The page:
December 2020

Sometimes You Have to Lie

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Generations of children, and more than few adults, have embraced the antics of Harriet the Spy and its singular heroine since it was published in 1964. As Leslie Brody reports in Sometimes You Have to Lie, her absorbing biography of the elusive author Louise Fitzhugh, the classic middle grade novel sold around 2.5 million copies in its first five years, a number that is now approaching 5 million worldwide. Fitzhugh, who died at age 46 in 1974, was publicity-shy even by the more genteel standards of her day, and her literary executors have remained guarded about releasing her private papers. Faced with this estimable hurdle, Brody has succeeded admirably in reconstructing Fitzhugh’s complicated, often troubled life.

Fitzhugh was born into a well-heeled family in Memphis, Tennessee, but from the beginning she pushed against the constraints of propriety. Her ill-matched parents separated and divorced (in a scandalous trial that the local public devoured) while Fitzhugh was still an infant, and for years her imperious father told his daughter that her mother was dead. Though she eventually reunited with her mother, Fitzhugh had lifelong issues with both of her parents, and the querulous, outlier spirit that defines her most famous character would also come to drive the author herself. From puberty, young Fitzhugh knew that she was a lesbian, and by the time she dropped out of Bard College and moved to New York City to make her mark, she was already completely comfortable in her own skin.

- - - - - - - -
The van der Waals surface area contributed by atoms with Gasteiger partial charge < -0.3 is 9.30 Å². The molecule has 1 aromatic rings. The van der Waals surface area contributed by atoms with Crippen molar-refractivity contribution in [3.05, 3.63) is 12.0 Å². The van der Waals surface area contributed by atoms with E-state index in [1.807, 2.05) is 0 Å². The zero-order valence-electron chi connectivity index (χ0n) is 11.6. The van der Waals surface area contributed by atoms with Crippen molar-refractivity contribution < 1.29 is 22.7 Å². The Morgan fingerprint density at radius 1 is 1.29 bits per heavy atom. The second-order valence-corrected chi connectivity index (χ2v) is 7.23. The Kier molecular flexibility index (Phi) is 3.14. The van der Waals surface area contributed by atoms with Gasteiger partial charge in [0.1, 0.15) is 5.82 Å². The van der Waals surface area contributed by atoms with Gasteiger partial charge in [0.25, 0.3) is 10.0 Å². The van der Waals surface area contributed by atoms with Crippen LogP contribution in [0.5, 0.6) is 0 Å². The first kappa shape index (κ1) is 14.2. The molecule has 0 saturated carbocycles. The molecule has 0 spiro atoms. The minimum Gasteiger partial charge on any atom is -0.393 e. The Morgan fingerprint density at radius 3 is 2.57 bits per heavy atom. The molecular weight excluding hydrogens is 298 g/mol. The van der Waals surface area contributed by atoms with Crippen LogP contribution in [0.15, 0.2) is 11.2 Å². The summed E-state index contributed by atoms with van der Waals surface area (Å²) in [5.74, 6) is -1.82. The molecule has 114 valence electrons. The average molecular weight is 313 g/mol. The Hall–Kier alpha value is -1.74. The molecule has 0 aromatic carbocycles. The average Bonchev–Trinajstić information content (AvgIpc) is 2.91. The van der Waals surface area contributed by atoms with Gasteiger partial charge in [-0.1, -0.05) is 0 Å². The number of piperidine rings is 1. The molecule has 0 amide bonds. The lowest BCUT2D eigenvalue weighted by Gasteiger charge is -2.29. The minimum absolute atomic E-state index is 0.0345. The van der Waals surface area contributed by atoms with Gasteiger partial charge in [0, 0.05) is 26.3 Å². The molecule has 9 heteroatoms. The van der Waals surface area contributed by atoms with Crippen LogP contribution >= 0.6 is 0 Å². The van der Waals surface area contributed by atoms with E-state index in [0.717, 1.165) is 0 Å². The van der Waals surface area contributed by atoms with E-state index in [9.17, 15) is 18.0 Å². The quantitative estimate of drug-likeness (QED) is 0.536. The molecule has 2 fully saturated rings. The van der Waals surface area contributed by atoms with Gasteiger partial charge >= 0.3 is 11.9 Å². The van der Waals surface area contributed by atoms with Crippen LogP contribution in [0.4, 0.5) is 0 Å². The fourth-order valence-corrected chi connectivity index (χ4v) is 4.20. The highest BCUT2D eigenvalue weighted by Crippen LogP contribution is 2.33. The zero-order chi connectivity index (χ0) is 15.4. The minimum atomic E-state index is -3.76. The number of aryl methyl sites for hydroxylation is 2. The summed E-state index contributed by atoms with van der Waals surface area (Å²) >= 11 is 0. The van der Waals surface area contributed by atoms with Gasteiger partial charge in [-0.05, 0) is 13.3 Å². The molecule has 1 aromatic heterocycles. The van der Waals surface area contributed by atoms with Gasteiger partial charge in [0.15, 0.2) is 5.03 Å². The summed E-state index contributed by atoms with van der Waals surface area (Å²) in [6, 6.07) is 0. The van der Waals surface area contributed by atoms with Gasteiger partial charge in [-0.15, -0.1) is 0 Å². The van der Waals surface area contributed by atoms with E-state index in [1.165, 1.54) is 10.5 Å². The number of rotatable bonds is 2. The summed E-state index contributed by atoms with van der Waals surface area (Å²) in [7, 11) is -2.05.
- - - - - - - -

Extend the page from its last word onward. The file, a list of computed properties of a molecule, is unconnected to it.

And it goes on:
Fitzhugh viewed herself first and foremost as a visual artist, and for much of her life she focused on her painting. She was fully immersed in the downtown New York art scene of the 1950s and early ’60s, and her bohemian lifestyle was made all the more colorful by her central place in the lesbian subculture. Fitzhugh’s circle of friends and lovers was a group of smart, talented women who largely kept their sexual orientation on the Q.T. She was less concerned with midcentury decorum than many of her peers, dressing mostly in men’s clothing, and it seems few blinked twice at her out-of-the-closet ways. When Harriet the Spy was published and became a widespread success, however, Fitzhugh’s publisher capitalized on her natural shyness to try and keep the truth of her sexuality from readers.

Harriet the Spy, with its ill-behaved, uncompromising and inquisitive heroine, is a subversive work and, in retrospect, might be read as a coded version of a gay adolescent’s experience of being different, wrestling with a reality that doesn’t match up to the norm. As the world becomes a more affirming place for members of the LGBTQ community, perhaps it will also finally catch up with the nonconforming, unsentimental, trailblazing Louise Fitzhugh.

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